Tuesday, April 20, 2021

Hot Enough for June (Agent 8¾, 1964)

Hot Enough for June (also released as Agent 8¾) is a 1964 British spy spoof and it’s an amusing if rather low-key one.

Nicholas Whistler (Dirk Bogarde) is a writer. In other words he’s unemployed and unemployable. Or at least he was until the day he walked into the Labour Exchange and, to his amazement and horror, they offered him a job. As a junior executive in a glass-making firm. But actually he’s being offered a very different kind of job. As a spy. You see one of MI6’s top agents (a fellow with the codename 007) has unfortunately passed way and a replacement is needed. Whistler of course has no qualifications for a job as a secret agent except for one thing - he speaks Czech and MI6 desperately needs someone who speaks Czech for a mission to Prague.

Actually he’s not quite intended to step into 007’s shoes. The job is very routine. Just a courier job really.

And MI6 spymaster Colonel Cunliffe (Robert Morley) doesn’t bother to tell Whistler that he’s been recruited as a spy. The poor fellow thinks he’s just on a business trip to see the latest developments at the State Glassmaking Works in Prague. He’s told that for political reasons he’ll have to be discreet. He’ll have to have the right password when he makes his contact, the password being “hot enough for June” but he doesn’t know who his contact is so he ends up saying “hot enough for June” to everyone he meets.

Whistler is a nice chap but rather naïve - he genuinely has no idea he is acting as a spy. Being a writer he has no experience of the real world so he figures that maybe the world of international business really is rather secretive. He does suspect that he may be involved in industrial espionage.

The Czech government has assigned him a driver to take him around Prague. Vlasta Simoneva (Sylva Koscina) is young and pretty so that part of his assignment is quite pleasant.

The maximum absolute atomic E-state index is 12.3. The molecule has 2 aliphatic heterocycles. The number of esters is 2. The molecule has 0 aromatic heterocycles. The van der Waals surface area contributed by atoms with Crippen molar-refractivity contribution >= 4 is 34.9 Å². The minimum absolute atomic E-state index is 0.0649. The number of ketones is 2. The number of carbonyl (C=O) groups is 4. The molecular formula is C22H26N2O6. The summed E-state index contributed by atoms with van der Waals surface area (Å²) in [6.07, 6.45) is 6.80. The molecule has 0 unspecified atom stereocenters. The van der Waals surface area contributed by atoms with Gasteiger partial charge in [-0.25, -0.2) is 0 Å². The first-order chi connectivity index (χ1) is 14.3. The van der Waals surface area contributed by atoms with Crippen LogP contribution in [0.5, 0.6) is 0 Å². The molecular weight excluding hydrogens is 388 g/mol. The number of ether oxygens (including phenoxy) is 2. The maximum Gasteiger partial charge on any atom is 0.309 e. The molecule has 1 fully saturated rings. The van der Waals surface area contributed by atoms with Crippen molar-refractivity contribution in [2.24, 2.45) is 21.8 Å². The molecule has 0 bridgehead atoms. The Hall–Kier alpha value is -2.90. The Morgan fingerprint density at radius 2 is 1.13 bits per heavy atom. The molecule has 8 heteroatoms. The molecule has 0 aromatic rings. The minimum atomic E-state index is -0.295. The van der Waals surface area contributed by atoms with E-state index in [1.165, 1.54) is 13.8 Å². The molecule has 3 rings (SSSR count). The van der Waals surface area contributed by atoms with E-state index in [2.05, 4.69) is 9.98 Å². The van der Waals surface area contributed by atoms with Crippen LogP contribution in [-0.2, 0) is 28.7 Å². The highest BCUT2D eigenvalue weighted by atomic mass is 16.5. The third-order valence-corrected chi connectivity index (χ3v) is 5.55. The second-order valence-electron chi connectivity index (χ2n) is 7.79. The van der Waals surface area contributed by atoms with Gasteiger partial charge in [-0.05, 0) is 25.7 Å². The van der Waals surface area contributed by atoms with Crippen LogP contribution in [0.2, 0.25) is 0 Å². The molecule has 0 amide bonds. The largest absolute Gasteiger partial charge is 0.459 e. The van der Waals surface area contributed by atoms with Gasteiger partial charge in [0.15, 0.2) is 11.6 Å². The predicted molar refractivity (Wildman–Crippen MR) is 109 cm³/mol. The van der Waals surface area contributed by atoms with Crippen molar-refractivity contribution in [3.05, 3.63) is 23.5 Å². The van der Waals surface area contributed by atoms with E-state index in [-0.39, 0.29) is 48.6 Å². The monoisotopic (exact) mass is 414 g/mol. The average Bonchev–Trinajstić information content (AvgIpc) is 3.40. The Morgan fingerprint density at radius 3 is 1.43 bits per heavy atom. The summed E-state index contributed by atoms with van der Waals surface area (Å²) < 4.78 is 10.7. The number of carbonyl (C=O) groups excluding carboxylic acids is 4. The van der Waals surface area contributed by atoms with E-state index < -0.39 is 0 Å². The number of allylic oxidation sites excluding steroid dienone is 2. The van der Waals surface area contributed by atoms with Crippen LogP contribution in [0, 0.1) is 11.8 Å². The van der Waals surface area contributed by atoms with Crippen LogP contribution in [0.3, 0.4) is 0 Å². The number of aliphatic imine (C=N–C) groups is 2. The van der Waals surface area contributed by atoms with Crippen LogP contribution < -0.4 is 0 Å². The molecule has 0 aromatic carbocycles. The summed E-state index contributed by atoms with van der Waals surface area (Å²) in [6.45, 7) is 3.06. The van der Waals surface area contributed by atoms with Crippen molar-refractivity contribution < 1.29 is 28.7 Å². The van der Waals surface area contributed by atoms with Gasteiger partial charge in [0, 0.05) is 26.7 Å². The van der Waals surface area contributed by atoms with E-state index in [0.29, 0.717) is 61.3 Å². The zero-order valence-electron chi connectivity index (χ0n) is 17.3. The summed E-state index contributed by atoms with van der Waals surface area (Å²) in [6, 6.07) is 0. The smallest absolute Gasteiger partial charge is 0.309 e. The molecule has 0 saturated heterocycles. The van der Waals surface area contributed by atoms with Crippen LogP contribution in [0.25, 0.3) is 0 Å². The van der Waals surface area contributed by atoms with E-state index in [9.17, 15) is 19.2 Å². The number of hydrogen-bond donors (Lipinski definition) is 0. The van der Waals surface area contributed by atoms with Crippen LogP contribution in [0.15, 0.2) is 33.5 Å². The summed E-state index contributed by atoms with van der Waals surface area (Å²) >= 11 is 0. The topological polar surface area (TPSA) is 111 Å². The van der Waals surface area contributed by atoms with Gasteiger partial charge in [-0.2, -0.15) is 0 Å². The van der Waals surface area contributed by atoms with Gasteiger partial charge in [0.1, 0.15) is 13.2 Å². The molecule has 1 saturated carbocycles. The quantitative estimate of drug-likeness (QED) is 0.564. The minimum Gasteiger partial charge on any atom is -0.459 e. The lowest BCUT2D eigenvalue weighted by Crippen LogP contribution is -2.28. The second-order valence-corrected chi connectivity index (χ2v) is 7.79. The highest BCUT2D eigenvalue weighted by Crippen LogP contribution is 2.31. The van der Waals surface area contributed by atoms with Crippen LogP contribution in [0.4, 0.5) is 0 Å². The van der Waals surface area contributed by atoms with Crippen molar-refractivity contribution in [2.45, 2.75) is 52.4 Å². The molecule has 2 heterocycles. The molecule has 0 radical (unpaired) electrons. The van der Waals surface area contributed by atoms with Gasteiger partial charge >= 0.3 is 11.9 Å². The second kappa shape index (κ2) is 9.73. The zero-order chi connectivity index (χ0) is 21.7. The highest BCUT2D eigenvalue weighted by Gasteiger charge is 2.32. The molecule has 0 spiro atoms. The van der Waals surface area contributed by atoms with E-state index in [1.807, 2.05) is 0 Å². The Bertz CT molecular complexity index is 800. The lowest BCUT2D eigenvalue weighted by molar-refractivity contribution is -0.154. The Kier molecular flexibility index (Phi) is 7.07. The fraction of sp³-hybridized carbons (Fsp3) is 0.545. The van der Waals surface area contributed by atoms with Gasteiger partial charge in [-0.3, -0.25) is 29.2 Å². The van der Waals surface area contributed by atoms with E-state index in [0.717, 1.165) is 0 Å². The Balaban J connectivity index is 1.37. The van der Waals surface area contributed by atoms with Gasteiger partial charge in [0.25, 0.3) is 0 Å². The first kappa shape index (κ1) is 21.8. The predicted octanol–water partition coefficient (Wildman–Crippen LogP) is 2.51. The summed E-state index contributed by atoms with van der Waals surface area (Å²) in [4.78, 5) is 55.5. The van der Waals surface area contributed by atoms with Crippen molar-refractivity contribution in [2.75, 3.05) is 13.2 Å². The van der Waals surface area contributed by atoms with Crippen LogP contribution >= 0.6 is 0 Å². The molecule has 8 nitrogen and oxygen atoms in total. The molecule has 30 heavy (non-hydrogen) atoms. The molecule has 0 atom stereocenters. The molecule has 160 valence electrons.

In fact Vlasta works for the secret police and her father (played by Leo McKern) is the head of the secret police. And they’re on to Whistler right from the start.

Whistler of course is a total washout as a spy and finds himself on the run. He may not be a good spy but he is a survivor and he manages to keep one step ahead of the secret police. But if he’s ever going to see England again he’s going to have to reach the British Embassy and that will be more of a challenge. Much depends on whether he can trust Vlasta. They’ve fallen in love (naturally) but she doesn’t want to betray her country and he doesn’t want to betray his.

While this movie was obviously cashing in on the Bond movie craze it isn’t really a Bond spoof. It’s more a spoof of the older style of spy thriller. There are no gadgets and no spectacular action sequences. The comedy 9and this movie is definitely intended as a comedy) is mostly sly and witty and gently satirical rather than outrageous. But it is funny.

The elder Simoneva and Colonel Cunliffe are enemies but they’re also good friends. For both of them the spy business is a kind of game. They’re unscrupulous but not ruthless. This is a spy movie in which nobody gets killed, or even badly hurt.

We never do find out what was in the secret document that Whistler was supposed to bring back and that’s part of the point of the movie. It simply doesn’t matter. It’s just a game.

Rather surprisingly Dirk Bogarde made quite a few spy movies, including the very underrated and hard-to-find Sebastian in 1968 and the notorious Modesty Blaise in 1966. Bogarde was superb at this kind of light comedy. He plays Nicholas Whistler as a naïve but basically thoroughly decent sort of chap, a self-confessed coward but very likeable.

Sylva Koscina was one of the classic eurobabes of the 60s and she’s charming.

The byplay between Robert Morley and Leo McKern as the opposing spymasters is a major highlight - two wonderful actors having a great time with their rôles.

The supporting cast is an absolute galaxy of terrific actors - John le Mesurier, Roger Delgado, Derek Nimmo, Leo Mc Kern, Noel Harrison (who of course went on to star in the TV spy series The Girl From U.N.C.L.E.), Derek Fowlds (from Yes, Minister), Eric Pohlmann and Richard Vernon.

Along with Carry On Spying (released in the same year) this is one of the better spy comedies of its era.

Network’s DVD release offers a very good anamorphic transfer. The only extras are some image galleries.

Hot Enough for June is fine entertainment. It might be low-key but it’s consistently amusing. Highly recommended.

1 comment:

  1. I haven't seen this in about 30 years! Yes, it is low-key and not an action movie.

    Great cast, and, boy, Sylva Koscina was really something lol. Definitely getting this.